TAI Modern is pleased to announce its upcoming exhibition, Erik Benson: Urban Americana.
Erik Benson’s new work investigates the physical and psychological infrastructure of the urban environment. Through his unique, collaged acrylic paintings and a new series of watercolors, the artist’s city scapes and urban still lifes create a visual language that communicates the intermingling of “place and placelessness.”
Like a twenty-first century flâneur, Benson wanders the city observing street culture, marginal spaces, and discarded objects. From these unexamined fragments, he creates scenes in which public space intersects with individual and cultural interventions.
In Braintree (seer/thinker),a cold, International Style high rise is set against a graffitied concrete wall in the foreground. Plastered with drawings and spray painted with neon colors,the wall injects personal identity into an atmosphere overwhelmed withanonymity. Elements of human creativity, such as the patchwork of yarn adorning a tree in no title (Knit Bomb), and wry humor, as in the forlorn, smiling face humanizing a plastic bag in Thank you, enliven the otherwise deserted cityscapes.
Benson uses a unique process in which he pours acrylic paint onto sheets of glass, allows it to become solid and elastic, and then cuts it into shapes and peels them off. These pieces are then collaged onto canvas to build up an image, a process that echoes the built environment of the metropolis.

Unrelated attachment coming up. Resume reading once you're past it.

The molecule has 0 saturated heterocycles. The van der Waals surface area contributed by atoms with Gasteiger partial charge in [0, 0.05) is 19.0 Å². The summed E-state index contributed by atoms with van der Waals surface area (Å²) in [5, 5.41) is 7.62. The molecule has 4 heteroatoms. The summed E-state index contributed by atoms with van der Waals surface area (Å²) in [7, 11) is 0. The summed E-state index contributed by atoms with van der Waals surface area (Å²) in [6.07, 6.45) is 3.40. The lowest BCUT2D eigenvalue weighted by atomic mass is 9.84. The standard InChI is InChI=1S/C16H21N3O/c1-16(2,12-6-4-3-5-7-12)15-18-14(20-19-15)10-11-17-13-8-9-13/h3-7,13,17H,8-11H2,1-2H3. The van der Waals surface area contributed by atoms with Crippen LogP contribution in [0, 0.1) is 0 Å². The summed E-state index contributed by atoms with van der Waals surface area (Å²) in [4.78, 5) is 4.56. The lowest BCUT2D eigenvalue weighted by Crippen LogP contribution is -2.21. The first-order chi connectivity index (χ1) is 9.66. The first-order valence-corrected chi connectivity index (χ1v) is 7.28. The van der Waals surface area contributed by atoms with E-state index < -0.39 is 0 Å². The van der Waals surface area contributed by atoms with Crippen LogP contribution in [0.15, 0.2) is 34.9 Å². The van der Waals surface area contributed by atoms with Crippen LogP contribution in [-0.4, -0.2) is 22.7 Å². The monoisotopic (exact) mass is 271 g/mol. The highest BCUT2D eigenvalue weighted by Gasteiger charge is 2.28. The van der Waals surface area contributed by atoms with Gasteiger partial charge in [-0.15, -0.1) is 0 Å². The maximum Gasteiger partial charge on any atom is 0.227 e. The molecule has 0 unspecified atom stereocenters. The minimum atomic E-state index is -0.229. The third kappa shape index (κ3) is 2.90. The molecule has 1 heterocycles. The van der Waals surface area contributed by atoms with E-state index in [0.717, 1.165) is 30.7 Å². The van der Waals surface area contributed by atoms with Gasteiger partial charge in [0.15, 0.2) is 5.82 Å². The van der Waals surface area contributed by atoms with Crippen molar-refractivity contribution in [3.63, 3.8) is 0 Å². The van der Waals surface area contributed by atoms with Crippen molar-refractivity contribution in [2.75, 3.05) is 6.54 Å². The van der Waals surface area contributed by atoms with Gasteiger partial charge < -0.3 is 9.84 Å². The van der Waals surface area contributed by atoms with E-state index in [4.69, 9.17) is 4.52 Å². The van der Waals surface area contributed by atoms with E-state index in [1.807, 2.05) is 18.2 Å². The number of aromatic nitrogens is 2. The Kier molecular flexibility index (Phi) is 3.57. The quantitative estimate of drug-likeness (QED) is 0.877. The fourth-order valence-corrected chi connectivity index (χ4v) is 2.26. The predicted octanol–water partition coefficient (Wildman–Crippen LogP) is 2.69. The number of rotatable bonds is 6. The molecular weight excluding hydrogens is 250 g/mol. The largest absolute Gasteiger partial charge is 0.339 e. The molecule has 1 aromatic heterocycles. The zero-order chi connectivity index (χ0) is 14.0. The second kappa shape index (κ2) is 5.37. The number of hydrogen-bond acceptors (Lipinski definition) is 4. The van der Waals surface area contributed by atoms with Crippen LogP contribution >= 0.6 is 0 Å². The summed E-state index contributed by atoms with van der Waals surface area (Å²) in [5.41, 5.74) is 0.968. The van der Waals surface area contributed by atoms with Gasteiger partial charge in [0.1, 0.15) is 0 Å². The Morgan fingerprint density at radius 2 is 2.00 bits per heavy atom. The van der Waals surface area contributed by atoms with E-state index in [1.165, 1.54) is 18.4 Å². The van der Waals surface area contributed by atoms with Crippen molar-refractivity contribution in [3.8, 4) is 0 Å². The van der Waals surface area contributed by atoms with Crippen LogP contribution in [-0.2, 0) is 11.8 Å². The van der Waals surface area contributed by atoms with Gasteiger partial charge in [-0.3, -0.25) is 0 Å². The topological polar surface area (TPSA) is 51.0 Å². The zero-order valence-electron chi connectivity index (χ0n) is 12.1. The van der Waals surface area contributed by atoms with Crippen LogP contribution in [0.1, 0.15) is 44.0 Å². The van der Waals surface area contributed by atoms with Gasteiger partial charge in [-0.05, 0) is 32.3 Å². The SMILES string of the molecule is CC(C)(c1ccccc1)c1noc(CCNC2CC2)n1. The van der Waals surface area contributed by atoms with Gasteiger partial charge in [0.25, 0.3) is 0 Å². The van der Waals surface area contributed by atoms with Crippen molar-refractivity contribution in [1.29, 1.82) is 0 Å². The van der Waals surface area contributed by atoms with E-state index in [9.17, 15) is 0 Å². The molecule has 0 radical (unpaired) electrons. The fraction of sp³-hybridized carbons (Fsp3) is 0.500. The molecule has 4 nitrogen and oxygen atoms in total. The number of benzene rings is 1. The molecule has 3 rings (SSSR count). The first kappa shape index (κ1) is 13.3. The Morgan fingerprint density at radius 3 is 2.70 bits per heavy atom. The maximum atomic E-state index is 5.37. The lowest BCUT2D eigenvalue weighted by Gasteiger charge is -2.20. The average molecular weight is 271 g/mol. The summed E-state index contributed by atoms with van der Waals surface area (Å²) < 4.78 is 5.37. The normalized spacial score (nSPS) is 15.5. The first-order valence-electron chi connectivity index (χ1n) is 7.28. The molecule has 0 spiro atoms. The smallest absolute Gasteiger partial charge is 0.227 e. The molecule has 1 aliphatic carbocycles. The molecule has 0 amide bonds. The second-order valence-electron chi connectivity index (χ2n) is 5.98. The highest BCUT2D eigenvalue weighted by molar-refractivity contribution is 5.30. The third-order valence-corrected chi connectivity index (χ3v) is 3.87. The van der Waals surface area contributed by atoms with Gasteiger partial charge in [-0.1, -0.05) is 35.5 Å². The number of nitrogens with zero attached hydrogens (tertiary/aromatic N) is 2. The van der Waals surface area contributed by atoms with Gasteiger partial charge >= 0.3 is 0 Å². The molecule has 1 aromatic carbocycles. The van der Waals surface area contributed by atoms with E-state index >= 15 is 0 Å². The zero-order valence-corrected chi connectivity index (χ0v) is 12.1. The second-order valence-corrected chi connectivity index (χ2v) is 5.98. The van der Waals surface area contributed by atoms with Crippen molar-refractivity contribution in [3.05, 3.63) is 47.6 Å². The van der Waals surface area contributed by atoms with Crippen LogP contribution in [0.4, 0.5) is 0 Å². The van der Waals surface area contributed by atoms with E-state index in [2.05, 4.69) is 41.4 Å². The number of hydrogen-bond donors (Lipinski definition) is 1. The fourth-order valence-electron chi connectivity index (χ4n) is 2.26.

Of his scenes, Benson said in a statement, “They are depictions of mundane found objects collaged together to create a kind of totem to the Everyday… This project started about a year and a half ago as research for ‘garbage’paintings. I saw things discarded on the street and they served as studies for forensic still lifes, implying other connotations than just garbage.”
Benson was born in Detroit and currently lives and works in Minneapolis, MN. He received an MFA from the Rhode Island School of Design and a BFA from the Minneapolis College of Art and Design. He is a former New York Foundation for the Arts fellowship recipient and was artist-in-residence at the Bemis Center for Contemporary Arts. His work has been written about in The New YorkTimes, The New Yorker, the Los Angeles Times, Art in America and ArtNews.